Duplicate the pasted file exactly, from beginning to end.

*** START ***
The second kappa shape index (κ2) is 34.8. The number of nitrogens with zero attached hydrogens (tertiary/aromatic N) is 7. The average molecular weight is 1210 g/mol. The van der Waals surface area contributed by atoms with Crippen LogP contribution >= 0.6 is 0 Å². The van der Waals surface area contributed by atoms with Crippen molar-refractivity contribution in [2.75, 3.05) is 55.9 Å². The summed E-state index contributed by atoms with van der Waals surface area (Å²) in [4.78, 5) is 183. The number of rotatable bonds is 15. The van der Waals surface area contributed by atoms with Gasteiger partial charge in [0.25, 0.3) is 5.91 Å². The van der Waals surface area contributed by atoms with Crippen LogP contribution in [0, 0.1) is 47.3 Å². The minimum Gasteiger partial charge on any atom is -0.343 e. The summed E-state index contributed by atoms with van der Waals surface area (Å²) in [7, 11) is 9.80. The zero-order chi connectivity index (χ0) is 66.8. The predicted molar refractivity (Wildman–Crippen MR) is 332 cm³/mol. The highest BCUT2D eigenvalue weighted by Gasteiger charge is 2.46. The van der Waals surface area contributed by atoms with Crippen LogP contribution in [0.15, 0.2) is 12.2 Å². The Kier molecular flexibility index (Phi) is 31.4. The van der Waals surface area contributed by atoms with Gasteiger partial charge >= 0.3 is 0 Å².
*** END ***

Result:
The second kappa shape index (κ2) is 34.8. The number of nitrogens with zero attached hydrogens (tertiary/aromatic N) is 7. The average molecular weight is 1210 g/mol. The van der Waals surface area contributed by atoms with Crippen LogP contribution >= 0.6 is 0 Å². The van der Waals surface area contributed by atoms with Crippen molar-refractivity contribution in [2.75, 3.05) is 55.9 Å². The summed E-state index contributed by atoms with van der Waals surface area (Å²) in [4.78, 5) is 183. The number of rotatable bonds is 15. The van der Waals surface area contributed by atoms with Gasteiger partial charge in [0.25, 0.3) is 5.91 Å². The van der Waals surface area contributed by atoms with Crippen LogP contribution in [0, 0.1) is 47.3 Å². The minimum Gasteiger partial charge on any atom is -0.343 e. The summed E-state index contributed by atoms with van der Waals surface area (Å²) in [7, 11) is 9.80. The zero-order chi connectivity index (χ0) is 66.8. The predicted molar refractivity (Wildman–Crippen MR) is 332 cm³/mol. The highest BCUT2D eigenvalue weighted by Gasteiger charge is 2.46. The van der Waals surface area contributed by atoms with Crippen LogP contribution in [0.15, 0.2) is 12.2 Å². The Kier molecular flexibility index (Phi) is 31.4. The van der Waals surface area contributed by atoms with Gasteiger partial charge >= 0.3 is 0 Å².